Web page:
Trace Termination

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Signal Reflections

Effects of Trace Voltage Reflections

Ripple frequency is based on the trip delay from receiver to source. Ripple amplitude is based on the difference between load impedance and Trace impedance.
Proper termination of a trace results in no reflections on the line [as shown in the first signal pulse]. If the trace is unterminated or terminated with a resistor value that does not match the trace impedance than a reflection will occur [shown in the next two signal pulses]. The period or frequency of the ripple is based on the trace length. The shorter the trace, the higher the ripple frequency. As the trace gets longer the trip delay increases and lowers the ripple frequency. The amplitude of the ripple [reflection] is based on the difference between the trace and load impedance. The larger the difference between the two impedances, the larger the ripple amplitude.

The ripple frequency produced by an FR4 PWB [~150pS per inch of propagation delay] with a 2 inch trace will be 666MHz, or 1 / [2 inch x 150ps x 5 trace times]. The 5 trace times = the first trace trip + 2 additional round trip delays.

Signal Frequency vs. Ripple Frequency Reflections

The voltage reflection is based only on the rise time of the signal and is caused by the impedance mismatch [ripple amplitude], and the trace length [ripple period]. The frequency of the signal has nothing to do with the reflection, except that it appears worse at high signal frequencies. The reflection hasn't changed with signal frequency. So if the rise time of the signal is fixed at 1nS [for example], and we change the frequency of the signal from 2.5Mz to 10MHz. We see the period of the signal shorten, but the reflection remains unchanged in both frequency and amplitude ~ it just consumes more of the signal.

No matter the clock or data frequency the design uses, the Effective Operating Frequency of a circuit, or trace is: Signal Frequency [GHz] = [0.35] / [Signal Transition Time {nSec}]. For signal Transition time, use the smaller value of Tr [Rise Time] or Tf [Fall Time]. For example: a circuit that uses a signal period of 50MHz with a 1.1nS rise time [or fall time] has an Effective Operating Frequency of 318MHz ~ which is far above the actual operating frequency [Period] of the signal. The FreqKnee = 0.5/Tr, the frequency at which most of the energy resides below.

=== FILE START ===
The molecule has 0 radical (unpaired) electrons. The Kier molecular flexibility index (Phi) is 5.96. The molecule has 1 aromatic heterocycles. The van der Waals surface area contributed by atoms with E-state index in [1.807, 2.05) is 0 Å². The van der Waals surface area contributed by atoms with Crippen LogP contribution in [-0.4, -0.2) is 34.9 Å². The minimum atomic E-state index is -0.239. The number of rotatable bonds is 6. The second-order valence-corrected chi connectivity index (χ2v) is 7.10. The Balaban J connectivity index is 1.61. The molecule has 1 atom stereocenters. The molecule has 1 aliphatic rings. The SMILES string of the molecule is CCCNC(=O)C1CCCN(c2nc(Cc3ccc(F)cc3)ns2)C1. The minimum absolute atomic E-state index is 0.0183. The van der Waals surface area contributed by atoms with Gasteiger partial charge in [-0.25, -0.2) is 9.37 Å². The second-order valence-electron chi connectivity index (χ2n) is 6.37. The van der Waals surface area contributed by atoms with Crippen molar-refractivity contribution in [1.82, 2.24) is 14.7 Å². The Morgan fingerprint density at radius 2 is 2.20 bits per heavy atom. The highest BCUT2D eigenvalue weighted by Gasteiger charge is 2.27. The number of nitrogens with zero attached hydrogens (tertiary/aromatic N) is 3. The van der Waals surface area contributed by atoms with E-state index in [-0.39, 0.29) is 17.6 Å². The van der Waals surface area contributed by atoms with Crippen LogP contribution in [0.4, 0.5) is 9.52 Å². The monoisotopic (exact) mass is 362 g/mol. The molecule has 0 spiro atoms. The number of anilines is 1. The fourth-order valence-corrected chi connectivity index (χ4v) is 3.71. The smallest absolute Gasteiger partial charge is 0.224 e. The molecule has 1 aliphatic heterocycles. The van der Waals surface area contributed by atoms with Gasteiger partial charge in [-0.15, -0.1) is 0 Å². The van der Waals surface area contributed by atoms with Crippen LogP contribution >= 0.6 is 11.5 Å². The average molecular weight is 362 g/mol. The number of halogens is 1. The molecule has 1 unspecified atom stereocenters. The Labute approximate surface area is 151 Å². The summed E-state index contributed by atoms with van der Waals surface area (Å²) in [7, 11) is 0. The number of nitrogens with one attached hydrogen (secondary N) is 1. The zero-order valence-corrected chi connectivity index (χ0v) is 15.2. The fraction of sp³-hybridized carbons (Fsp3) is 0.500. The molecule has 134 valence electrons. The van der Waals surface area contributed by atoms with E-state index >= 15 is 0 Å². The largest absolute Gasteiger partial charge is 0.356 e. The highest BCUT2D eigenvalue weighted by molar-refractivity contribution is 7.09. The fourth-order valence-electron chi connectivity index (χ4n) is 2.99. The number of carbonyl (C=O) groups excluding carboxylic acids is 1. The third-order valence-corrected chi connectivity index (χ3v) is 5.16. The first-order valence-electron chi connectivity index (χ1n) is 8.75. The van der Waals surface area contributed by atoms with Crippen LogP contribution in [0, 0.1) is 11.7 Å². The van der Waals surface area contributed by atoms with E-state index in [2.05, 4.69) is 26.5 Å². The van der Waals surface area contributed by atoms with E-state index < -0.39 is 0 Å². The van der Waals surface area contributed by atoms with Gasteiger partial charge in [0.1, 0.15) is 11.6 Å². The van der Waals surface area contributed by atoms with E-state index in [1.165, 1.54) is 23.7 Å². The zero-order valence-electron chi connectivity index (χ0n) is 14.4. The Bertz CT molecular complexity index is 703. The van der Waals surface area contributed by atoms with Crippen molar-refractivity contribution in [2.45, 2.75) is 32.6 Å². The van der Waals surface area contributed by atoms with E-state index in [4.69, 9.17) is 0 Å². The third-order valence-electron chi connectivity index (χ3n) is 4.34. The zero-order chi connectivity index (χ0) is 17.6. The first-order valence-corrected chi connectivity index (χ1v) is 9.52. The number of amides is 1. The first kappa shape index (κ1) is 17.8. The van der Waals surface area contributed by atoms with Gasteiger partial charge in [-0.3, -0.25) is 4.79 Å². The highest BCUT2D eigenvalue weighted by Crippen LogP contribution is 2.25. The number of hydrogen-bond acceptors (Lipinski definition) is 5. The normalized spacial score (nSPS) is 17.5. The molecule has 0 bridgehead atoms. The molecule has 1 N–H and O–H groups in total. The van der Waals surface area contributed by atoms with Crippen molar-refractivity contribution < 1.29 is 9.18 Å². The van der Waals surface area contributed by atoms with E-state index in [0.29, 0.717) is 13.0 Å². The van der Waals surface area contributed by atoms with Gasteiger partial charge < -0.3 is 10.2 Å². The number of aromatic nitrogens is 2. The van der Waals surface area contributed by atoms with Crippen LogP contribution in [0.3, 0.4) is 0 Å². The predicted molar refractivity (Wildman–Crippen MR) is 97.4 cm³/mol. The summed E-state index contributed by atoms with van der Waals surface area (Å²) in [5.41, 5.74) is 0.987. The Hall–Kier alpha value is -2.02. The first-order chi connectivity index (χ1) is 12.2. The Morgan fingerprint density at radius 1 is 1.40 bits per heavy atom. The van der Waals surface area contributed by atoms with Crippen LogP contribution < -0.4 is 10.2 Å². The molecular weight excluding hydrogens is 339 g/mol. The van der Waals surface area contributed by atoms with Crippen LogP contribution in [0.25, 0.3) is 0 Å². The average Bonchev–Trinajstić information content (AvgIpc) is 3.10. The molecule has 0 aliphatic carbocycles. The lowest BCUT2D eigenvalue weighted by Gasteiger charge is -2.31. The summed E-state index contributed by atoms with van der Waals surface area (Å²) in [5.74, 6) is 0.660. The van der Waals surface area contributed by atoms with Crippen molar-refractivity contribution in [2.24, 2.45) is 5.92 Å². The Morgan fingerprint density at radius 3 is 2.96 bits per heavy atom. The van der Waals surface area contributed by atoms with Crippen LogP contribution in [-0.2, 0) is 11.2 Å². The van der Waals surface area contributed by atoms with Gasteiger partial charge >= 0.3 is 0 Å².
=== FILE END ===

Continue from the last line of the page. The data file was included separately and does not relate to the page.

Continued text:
PWB traces [or cables] should be terminated when the trace length exceeds the following: Length > tr / [ 2 x t pr ]
Where tr = Signal rise time, t pr = Signal propagation rate
For a general approximation this page uses: 150ps/inch for FR4 [Board Material], and 130pS/inch for Polyimide [Board Material]. For example, using FR4 [150ps/inch] a trace with a 1.1nS rise time would need to be terminated if it exceeded 3.3 inches. The four main ways to terminate a signal trace are shown below.

Design note: A Printed Wiring Board trace very low resistance, these pages deal with PWB trace impedance. The resistance of a Printed Wiring Board trace has more to do with voltage drop over the signal trace and nothing to do with signal reflections. The terms Printed Wiring Board, or PWB, and Printed Circuit Card, or PCC, and Circuit Card Assembly, CCA are used Interchangeably. Also the information provided works for terminating a cable in addition to a board trace. Unused IC input pins which require a Resistor pull-up are not discussed on this page.

Related topics on this site:
PWB Info Ground/Power Planes Component Chip Sizes Capacitor IC By-Pass Info Resistor Pull-Up equations

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Modified 3/05/12
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